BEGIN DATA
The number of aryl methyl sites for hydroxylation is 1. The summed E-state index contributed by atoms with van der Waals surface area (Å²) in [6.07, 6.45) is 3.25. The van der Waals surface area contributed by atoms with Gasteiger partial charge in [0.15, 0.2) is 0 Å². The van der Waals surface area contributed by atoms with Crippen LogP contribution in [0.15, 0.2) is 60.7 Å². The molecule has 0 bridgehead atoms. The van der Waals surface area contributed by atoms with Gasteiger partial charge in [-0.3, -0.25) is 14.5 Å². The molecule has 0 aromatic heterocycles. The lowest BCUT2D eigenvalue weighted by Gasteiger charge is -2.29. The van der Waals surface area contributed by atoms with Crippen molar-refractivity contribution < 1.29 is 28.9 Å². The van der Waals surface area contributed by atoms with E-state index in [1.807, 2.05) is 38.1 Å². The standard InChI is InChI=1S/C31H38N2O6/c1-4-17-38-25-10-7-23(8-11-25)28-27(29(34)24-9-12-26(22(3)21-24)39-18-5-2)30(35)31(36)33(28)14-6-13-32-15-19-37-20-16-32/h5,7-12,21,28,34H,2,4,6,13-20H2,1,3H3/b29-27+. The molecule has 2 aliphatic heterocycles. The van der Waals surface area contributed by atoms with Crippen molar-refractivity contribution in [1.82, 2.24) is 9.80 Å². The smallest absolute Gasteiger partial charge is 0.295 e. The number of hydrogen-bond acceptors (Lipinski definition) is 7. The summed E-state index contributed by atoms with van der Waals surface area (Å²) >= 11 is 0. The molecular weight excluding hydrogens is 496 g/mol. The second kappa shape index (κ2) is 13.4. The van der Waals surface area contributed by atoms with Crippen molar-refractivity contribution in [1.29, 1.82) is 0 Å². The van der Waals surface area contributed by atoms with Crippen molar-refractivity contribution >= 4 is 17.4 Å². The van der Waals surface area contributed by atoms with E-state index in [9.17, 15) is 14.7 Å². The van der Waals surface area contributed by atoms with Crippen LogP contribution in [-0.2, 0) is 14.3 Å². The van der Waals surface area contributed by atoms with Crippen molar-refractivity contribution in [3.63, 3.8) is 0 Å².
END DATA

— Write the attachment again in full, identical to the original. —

The number of aryl methyl sites for hydroxylation is 1. The summed E-state index contributed by atoms with van der Waals surface area (Å²) in [6.07, 6.45) is 3.25. The van der Waals surface area contributed by atoms with Gasteiger partial charge in [0.15, 0.2) is 0 Å². The van der Waals surface area contributed by atoms with Crippen LogP contribution in [0.15, 0.2) is 60.7 Å². The molecule has 0 bridgehead atoms. The van der Waals surface area contributed by atoms with Gasteiger partial charge in [-0.3, -0.25) is 14.5 Å². The molecule has 0 aromatic heterocycles. The lowest BCUT2D eigenvalue weighted by Gasteiger charge is -2.29. The van der Waals surface area contributed by atoms with Crippen molar-refractivity contribution < 1.29 is 28.9 Å². The van der Waals surface area contributed by atoms with E-state index in [1.807, 2.05) is 38.1 Å². The standard InChI is InChI=1S/C31H38N2O6/c1-4-17-38-25-10-7-23(8-11-25)28-27(29(34)24-9-12-26(22(3)21-24)39-18-5-2)30(35)31(36)33(28)14-6-13-32-15-19-37-20-16-32/h5,7-12,21,28,34H,2,4,6,13-20H2,1,3H3/b29-27+. The molecule has 2 aliphatic heterocycles. The van der Waals surface area contributed by atoms with Crippen molar-refractivity contribution in [1.82, 2.24) is 9.80 Å². The smallest absolute Gasteiger partial charge is 0.295 e. The number of hydrogen-bond acceptors (Lipinski definition) is 7. The summed E-state index contributed by atoms with van der Waals surface area (Å²) >= 11 is 0. The molecular weight excluding hydrogens is 496 g/mol. The second kappa shape index (κ2) is 13.4. The van der Waals surface area contributed by atoms with Crippen molar-refractivity contribution in [1.29, 1.82) is 0 Å². The van der Waals surface area contributed by atoms with Crippen molar-refractivity contribution >= 4 is 17.4 Å². The van der Waals surface area contributed by atoms with E-state index in [9.17, 15) is 14.7 Å². The van der Waals surface area contributed by atoms with Crippen LogP contribution in [-0.2, 0) is 14.3 Å². The van der Waals surface area contributed by atoms with Crippen molar-refractivity contribution in [3.63, 3.8) is 0 Å².